ICELAND is one of the most spectacular places on the planet – whatever time of year.
It’s the home of the Northern Lights, the stunning natural lights show in the winter sky, but Iceland is just as famous as a summer destination with its long hours of daylight and breathtaking volcanic landscape.
For a spell in the middle of the year Reykjavik basks in 24-hour daylight. A strange experience which can play havoc with the old body clock – and partying until it gets dark is going to be a very long party! The whole country bursts into life during the summer. It’s a time to get at one with the fantastic scenery and its amazing wildlife whether you go hiking up a volcano or camping in lava fields.
In Reykjavik itself, the most well-known sight in town is the Hallgrimskirkja, perched on a hill with a great view of the city and Mount Esja from the top. The surrounding neighbourhood is great for walking, and the Skólavörðustígur neighborhood has great shopping leading right up to it.
The City Hall is another spectacular attraction, set on a scenic pond to look like it’s floating in the water. The adjacent park is great for a stroll and a fantastic view of the centre of Reykjavik.
This 10-storey building, opened in 1991, stores natural hot water used for heating the city in enormous tanks. A revolving restaurant on top of the tanks gives a great view of Reykjavik.
Arbaer Folk Museum
Located on the edge of Reykjavik on the site of an old farm, Arbaer Folk Museum consists of several traditional Icelandic buildings collected from throughout Iceland. Of particular interest is the turf-roofed church, moved here in 1960 from its original location in north Iceland.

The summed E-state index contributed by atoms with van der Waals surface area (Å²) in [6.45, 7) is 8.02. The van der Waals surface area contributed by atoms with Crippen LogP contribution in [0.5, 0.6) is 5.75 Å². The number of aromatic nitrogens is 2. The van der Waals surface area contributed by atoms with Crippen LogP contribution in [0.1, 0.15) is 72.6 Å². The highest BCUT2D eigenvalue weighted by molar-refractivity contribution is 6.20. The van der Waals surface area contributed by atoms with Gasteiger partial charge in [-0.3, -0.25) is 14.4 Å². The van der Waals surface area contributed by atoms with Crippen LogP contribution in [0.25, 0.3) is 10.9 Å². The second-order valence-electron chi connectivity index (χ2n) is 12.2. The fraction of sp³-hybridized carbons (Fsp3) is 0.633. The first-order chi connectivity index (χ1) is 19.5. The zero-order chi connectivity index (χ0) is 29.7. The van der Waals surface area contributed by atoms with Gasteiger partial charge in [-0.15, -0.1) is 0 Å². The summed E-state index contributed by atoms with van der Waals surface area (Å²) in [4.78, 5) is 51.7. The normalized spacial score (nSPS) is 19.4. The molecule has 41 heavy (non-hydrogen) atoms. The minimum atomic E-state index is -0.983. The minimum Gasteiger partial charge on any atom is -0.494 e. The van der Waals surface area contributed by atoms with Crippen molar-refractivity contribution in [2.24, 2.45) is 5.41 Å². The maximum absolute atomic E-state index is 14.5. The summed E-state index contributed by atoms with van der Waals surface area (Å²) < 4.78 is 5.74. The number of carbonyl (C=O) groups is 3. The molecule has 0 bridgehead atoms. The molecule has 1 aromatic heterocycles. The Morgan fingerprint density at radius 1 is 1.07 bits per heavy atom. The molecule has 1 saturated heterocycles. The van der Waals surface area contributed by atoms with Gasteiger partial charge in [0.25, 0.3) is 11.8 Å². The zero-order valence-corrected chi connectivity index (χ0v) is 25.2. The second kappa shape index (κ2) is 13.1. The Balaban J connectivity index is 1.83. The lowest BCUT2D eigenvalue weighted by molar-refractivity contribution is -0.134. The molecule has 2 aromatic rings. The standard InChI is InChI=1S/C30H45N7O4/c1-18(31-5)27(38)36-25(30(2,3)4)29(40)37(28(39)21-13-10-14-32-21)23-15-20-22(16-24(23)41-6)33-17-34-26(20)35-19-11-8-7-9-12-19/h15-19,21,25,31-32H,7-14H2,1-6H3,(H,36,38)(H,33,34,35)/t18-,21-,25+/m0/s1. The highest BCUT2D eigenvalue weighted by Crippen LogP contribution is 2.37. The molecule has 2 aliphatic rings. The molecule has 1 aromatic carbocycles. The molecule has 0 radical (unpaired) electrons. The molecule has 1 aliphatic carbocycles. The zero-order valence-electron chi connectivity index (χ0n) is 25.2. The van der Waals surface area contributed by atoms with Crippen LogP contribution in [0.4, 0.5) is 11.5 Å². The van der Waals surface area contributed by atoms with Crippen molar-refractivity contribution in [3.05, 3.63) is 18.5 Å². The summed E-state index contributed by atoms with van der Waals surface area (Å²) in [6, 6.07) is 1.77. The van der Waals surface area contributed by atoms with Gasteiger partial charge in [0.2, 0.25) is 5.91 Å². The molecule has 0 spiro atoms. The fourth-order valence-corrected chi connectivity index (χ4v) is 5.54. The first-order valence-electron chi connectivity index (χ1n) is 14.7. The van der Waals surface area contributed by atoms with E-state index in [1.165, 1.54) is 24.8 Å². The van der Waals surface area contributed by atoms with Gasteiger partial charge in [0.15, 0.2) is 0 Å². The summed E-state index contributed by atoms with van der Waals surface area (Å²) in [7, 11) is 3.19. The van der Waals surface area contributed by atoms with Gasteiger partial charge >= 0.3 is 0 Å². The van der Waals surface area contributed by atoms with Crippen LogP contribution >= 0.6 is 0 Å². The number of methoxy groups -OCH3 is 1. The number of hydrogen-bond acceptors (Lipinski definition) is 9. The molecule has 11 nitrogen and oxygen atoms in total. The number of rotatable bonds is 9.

Reykjavik boasts an abundance of thermal pools, all filled with water from the many naturally-occuring geothermal springs. A visit to the pools is one of Iceland’s most popular leisure activities and they can become crowded at certain times of the day.
Church of Hallgrimur
The construction of the highest building in Reykjavik was started in the 1940s and not completed until 1986. Its unique architecture represents the main features of Iceland’s stunning landscape – the unusual exterior is designed to replicate basaltic lava columns. Inside the church is a lift to a viewing platform in the 73-metre high steeple.
National Gallery of Iceland
A vast collection of Icelandic art has been gathered together in this museum along with works by Edvard Munch and Picasso.
Artefacts from throughout Iceland are on display, including many relics from Iceland’s occupation by Viking invaders.
NIGHTLIFE IN REYKJAVIK
Reykjavíkians may start the party late, but they party long, with trendy clubs clustered around the city’s main street, Laugavegur. It’s here that the vibrant music scene that produced the likes of Björk was born. In all the city centre has more than 50 bars and clubs to get round, and it definitely knows how to have a good time.
EATING OUT IN REYKJAVIK
Reykjavík is as international as any world capital, with Indian, Italian, Thai and vegetarian cuisines found downtown, along Laugavegur or around the Old Harbour – while you’re there, make sure you visit the Icelandair Hotel for some of the best fish and chips in the world!
Those of you who like to be more adventurous when eating abroad will need a stronger than usual stomach for the hard core local delicacies – such as hakarl (fermented shark) and lundi (smoked puffin).
GET THE REYKJAVIK CARD
The Reykjavík Welcome Card offers a host of great savings on various fantastic products and services.
Available for 24, 48 or 72 hours and offering great value for money, the card gives you free admission to all of Reykjavík’s thermal pools, a great many museums and other attractions, unlimited travel on the Reykjavík buses, discounts at shops and restaurants and free internet access.
For all information on what Iceland has to offer, visit